Encouraging tenants

“The most important thing to approach the tenant with is tangible facts. You need to back up your statements,” Cloete says. “The Waterfront believes in building a business case for green and environmental sustainability, so when speaking to tenants we present case studies, perhaps around efficient lighting or low-flow taps. We present the facts and figures around these installations to the tenants.” She explains that the Waterfront signs a green lease with tenants that stipulates consumption per m² and appropriate resource efficient initiatives.

When working within the FM remit there are several opportunities to create demand for improved products with a lighter carbon footprint, notes Compion. From the motivation to the procurement manager or CFO explaining why a high-value item should be green, to requiring smaller providers to explain why and how their products are sustainable. Similar action is possible with contractors and tenants by ensuring they take responsibility for the volume and disposal of their waste. Recycling practices are of-course key and to be encouraged, however a waste assessment will reveal how all parties can decrease the levels of waste entering the building, not just on how better to dispose of it.

Compion stresses that at each stage of implementing a green building practice, education should accompany it. As tenants understand the reason why, they will look to see what they can do to initiate and support green practices, such as requesting to use their own lunchboxes and refillable bottles at a local fast-food takeaway. A quarterly green forum for building occupants where ideas can be discussed is also a useful way to spread enthusiasm.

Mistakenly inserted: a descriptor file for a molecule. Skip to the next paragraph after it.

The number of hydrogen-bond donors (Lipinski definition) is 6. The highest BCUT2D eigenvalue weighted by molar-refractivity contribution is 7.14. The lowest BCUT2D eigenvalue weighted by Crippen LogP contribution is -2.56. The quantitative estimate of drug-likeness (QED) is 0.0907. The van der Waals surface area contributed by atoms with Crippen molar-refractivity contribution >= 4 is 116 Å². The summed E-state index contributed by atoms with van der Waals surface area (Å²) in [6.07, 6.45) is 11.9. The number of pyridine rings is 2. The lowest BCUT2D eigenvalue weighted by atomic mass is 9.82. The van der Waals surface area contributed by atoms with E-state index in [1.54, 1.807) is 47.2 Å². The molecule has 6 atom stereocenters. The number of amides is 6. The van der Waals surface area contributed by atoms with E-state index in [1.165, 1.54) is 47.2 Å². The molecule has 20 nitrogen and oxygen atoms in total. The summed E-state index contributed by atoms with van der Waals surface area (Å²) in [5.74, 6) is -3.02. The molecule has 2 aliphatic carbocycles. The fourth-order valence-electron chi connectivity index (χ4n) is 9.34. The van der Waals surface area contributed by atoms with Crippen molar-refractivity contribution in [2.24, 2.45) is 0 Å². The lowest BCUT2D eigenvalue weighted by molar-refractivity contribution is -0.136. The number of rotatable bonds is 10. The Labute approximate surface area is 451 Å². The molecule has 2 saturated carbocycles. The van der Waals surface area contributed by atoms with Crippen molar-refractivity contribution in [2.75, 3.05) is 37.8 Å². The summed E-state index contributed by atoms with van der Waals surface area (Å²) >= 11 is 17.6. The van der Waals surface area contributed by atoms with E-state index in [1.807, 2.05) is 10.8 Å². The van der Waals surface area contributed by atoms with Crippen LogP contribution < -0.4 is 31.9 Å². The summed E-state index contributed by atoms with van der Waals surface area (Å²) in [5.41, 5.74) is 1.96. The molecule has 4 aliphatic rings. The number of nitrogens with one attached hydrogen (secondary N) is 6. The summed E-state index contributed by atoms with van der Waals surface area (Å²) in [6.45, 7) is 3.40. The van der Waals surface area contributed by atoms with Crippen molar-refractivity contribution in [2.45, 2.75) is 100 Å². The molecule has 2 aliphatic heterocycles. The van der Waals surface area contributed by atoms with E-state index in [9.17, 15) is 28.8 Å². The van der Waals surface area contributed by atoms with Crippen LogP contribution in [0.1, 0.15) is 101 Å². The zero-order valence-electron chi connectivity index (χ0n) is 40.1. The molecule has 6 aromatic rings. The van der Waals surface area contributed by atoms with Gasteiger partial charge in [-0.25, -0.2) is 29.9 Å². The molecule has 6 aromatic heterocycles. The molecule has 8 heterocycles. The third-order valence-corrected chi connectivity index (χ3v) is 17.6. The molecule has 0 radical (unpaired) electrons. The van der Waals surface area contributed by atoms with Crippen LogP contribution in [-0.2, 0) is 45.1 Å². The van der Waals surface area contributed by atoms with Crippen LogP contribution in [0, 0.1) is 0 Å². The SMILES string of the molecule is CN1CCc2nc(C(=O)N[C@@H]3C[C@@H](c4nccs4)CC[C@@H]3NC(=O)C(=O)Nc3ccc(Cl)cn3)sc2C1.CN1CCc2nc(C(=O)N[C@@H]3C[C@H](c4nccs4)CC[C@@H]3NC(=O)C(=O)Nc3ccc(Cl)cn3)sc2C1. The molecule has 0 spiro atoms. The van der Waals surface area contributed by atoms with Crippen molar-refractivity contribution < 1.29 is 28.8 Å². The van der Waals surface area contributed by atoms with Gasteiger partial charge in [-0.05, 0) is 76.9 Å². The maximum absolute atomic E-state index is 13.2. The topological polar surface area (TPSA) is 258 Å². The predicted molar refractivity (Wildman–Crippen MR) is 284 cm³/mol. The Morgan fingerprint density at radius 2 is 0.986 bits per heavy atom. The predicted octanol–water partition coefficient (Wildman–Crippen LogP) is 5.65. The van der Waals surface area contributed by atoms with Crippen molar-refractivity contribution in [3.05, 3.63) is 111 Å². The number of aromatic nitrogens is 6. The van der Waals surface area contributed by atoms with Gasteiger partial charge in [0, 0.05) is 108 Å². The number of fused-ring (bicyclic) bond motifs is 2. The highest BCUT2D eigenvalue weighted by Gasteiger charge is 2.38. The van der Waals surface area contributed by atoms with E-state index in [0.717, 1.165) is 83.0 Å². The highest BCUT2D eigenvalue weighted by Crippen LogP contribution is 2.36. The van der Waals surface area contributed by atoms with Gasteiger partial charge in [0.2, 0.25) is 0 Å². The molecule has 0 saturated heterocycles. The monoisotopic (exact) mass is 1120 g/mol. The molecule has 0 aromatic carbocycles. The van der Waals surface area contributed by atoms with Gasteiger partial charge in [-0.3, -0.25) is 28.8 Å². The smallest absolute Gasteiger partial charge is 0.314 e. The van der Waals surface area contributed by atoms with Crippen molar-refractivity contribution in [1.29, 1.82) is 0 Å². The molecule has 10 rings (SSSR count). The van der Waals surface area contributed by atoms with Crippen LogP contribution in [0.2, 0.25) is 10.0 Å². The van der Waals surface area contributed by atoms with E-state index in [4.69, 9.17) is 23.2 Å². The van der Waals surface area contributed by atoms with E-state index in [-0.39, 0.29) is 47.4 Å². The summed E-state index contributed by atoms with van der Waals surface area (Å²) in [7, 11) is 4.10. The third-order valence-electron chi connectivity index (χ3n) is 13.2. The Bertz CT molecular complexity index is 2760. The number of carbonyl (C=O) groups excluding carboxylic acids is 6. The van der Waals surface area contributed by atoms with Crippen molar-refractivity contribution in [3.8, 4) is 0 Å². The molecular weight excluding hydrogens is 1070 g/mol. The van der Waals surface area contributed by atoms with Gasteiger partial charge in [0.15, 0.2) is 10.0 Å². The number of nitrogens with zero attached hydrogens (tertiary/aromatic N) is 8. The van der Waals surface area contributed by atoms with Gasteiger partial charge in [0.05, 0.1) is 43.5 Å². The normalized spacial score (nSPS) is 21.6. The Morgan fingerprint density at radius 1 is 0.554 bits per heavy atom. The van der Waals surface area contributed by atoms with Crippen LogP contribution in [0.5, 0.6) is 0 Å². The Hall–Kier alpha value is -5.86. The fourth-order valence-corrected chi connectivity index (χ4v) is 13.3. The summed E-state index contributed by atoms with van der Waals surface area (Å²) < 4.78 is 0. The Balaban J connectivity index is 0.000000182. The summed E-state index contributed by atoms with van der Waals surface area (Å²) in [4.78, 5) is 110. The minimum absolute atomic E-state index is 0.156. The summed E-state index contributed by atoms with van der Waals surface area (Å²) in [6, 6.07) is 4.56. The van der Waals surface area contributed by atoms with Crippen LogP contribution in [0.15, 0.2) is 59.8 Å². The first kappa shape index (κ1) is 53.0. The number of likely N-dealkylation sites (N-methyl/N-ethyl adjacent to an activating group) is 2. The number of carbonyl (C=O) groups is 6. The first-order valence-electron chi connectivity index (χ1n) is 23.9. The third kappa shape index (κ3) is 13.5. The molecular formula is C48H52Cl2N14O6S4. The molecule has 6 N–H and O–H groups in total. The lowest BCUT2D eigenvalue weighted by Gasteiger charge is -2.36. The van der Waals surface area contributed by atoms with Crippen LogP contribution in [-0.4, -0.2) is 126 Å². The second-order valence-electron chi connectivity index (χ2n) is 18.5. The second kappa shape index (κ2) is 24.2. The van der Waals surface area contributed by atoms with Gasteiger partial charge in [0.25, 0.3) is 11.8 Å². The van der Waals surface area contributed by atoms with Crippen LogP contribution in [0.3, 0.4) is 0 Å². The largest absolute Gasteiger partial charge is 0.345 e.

Facilities managers are often able to contribute significantly to group-wide sustainability targets.

Compion notes that in green buildings with multiple teams or tenants it is useful to measure the energy usage of each through smart metering. A project she was exposed to saw a screen installed in the building foyer showing the energy performance of each tenant. This quickly turned into a friendly competition between tenants, to everyone’s benefit. Besides for the convenience of sub-metering in usage patterns, users enjoy being exposed to the data and it encourages further interest and more engaged stakeholders.


There are and will be instances when FMs are unable to act, only advise. Wanting to drive change but unable to practically assist it can be discouraging. In these instances, FMs are advised to make a case based on research and benchmarks. Joining the dots between tenant absenteeism and a reluctance to invest in good indoor air quality and bibliophilic design can show the owner the price of a trying to tenant a sick building.

“Post-Covid, FMs are also facing potential changes in how their buildings will operate with flexible work hours and flexi-desk space and a range of other logistical issues becoming part of their responsibility. It is a good time to promote changes to how the building operates, or introducing new operational practices,” says Compion.

James says FMs should not be concerned. Sustainability roles within companies are now being elevated to executive level, no longer is the annual report sufficient, but stakeholders expect detailed reports on the company’s level of sustainable behaviour.

The role of the facilities manager reflects this, says James. FMs are acknowledged to contribute to property owners’ and tenants’ desire to steward natural resources in a socially just and environmentally sustainable manner. Today a successful facilities manager is key to ensuring a fuss-free green operating environment that retains tenants for longer while ensuring the building becomes an increasingly valuable asset.

The waste sorting facility at the V&A Waterfront.